Again. Movies and comic book quality is horrible. I already stated why video games are better than movies. They are also better than comic books mainly because video games don't DEMAND that everything is super hero related and is FORCED to have other characters to appear from other comic books, then retconning it once they figure out why it's horrible.

Video games are just plain better than those two mediums. there is really no denying it when you see things like Bioshock Infinite come out constantly, where movies have BATTLEFUCKINGSHIP!!! Any industry that makes a fucking movie of battleship deserves literally zero to no respect in any circle. They only deserve to go out of business due to sheer crap quality.

Besides, story=gameplay anymore. Just look at the Mass Effect 3 ending anger. If it had a good well written ending. The entire series would have been called video games greats. But thanks to such shit. Many people now know what shit really is. People are finally taking video games so damn seriously. I mean, I never heard the anger for The Matrix movies. or any other movie or comic book out there. This just proves video games are far more interesting than movies as a whole to everyone out there.

Besides. I can only count on one hand the movies I love out of a 1000. I have to get a list out for the amount of video game stories I love out of the 500 I have owned before.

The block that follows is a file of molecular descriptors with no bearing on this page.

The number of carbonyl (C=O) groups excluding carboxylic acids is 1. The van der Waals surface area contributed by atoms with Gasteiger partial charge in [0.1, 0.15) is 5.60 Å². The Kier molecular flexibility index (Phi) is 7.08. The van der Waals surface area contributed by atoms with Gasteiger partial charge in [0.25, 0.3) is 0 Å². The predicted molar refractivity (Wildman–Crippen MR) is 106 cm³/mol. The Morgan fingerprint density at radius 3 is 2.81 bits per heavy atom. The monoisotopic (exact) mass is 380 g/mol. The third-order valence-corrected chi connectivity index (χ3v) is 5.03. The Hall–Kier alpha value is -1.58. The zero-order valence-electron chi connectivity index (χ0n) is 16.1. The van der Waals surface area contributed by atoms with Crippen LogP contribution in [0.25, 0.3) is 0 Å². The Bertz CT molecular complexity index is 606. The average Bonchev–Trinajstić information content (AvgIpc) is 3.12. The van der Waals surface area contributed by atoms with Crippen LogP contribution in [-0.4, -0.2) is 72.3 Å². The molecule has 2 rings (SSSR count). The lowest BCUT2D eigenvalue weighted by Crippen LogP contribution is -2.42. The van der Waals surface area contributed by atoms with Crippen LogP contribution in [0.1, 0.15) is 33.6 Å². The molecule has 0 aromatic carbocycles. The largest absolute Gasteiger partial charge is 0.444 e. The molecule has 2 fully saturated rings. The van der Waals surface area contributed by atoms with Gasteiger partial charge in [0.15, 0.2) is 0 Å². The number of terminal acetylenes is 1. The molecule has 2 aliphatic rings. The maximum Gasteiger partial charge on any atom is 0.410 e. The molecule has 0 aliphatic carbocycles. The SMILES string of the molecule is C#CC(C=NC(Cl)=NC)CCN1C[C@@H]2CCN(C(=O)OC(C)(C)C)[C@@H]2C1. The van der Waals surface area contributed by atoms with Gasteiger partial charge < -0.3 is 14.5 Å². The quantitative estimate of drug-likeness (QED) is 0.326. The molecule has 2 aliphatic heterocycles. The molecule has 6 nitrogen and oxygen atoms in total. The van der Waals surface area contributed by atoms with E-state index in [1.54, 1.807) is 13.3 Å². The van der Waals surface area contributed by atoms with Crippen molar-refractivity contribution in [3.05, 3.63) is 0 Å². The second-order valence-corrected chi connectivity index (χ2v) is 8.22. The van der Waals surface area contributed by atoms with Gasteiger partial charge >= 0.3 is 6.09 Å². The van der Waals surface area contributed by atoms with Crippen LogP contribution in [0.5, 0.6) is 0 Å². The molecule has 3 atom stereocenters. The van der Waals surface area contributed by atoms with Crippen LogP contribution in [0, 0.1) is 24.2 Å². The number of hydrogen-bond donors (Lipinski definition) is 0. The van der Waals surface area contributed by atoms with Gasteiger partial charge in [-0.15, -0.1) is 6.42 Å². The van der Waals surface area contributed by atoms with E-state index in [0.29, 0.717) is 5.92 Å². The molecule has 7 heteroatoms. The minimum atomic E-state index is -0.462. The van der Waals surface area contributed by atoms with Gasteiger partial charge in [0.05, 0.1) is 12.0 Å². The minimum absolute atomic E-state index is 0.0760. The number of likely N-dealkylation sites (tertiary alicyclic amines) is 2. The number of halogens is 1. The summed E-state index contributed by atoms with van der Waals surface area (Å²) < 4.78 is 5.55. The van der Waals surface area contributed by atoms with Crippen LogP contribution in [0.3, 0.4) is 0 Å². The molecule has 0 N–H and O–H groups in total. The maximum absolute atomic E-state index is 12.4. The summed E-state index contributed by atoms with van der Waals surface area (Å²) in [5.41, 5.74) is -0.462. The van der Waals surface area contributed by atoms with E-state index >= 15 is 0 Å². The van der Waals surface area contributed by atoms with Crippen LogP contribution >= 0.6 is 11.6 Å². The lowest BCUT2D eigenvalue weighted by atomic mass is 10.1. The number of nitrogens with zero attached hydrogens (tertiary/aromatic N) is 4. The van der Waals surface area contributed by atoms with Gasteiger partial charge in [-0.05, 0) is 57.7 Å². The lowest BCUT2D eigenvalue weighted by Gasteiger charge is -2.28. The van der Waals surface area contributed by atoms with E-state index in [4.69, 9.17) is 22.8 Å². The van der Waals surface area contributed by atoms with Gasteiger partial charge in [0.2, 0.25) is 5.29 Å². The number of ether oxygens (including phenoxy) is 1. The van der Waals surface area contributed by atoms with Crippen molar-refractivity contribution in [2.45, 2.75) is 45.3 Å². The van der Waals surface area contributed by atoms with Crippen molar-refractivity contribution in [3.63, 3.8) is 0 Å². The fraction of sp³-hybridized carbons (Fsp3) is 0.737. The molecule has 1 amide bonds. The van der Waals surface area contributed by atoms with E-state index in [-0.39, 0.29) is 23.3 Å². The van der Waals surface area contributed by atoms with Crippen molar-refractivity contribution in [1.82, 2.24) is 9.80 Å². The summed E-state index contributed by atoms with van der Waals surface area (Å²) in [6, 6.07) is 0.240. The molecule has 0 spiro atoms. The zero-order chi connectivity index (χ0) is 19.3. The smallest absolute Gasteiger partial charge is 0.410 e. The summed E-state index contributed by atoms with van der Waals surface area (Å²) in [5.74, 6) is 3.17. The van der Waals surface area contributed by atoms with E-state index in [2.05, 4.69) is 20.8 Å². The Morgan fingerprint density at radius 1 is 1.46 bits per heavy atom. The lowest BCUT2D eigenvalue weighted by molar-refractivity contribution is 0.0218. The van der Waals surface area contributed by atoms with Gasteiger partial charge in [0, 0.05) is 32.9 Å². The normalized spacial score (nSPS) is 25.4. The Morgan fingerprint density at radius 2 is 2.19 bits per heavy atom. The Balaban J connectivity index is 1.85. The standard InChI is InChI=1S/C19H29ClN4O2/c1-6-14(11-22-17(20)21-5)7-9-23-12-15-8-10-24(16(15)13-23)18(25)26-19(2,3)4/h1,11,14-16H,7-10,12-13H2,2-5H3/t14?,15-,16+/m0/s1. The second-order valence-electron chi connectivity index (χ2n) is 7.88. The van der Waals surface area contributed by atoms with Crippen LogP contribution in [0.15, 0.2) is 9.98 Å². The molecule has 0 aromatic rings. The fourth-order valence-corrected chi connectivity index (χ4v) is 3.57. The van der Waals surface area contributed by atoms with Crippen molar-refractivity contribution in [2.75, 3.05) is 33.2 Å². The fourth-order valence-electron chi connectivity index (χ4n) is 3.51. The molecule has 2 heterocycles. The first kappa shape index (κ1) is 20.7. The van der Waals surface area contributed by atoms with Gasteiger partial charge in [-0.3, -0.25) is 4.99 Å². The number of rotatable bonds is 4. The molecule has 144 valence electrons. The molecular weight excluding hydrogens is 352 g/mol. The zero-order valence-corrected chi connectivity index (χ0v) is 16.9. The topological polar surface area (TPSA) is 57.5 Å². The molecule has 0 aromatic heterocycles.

#34 Posted by Sackmanjones (5141 posts) -

Video games is definitely the most interactive of any entertainment. Movies you simple watch the story unfold and the same with reading but....not...we watch... You get the point. For video games especially now, you are making the plot unfold and in games like mass effect that's the best part

#35 Edited by moywar700 (198 posts) -

Again. Movies and comic book quality is horrible. I already stated why video games are better than movies. They are also better than comic books mainly because video games don't DEMAND that everything is super hero related and is FORCED to have other characters to appear from other comic books, then retconning it once they figure out why it's horrible.

Video games are just plain better than those two mediums. there is really no denying it when you see things like Bioshock Infinite come out constantly, where movies have BATTLEFUCKINGSHIP!!! Any industry that makes a fucking movie of battleship deserves literally zero to no respect in any circle. They only deserve to go out of business due to sheer crap quality.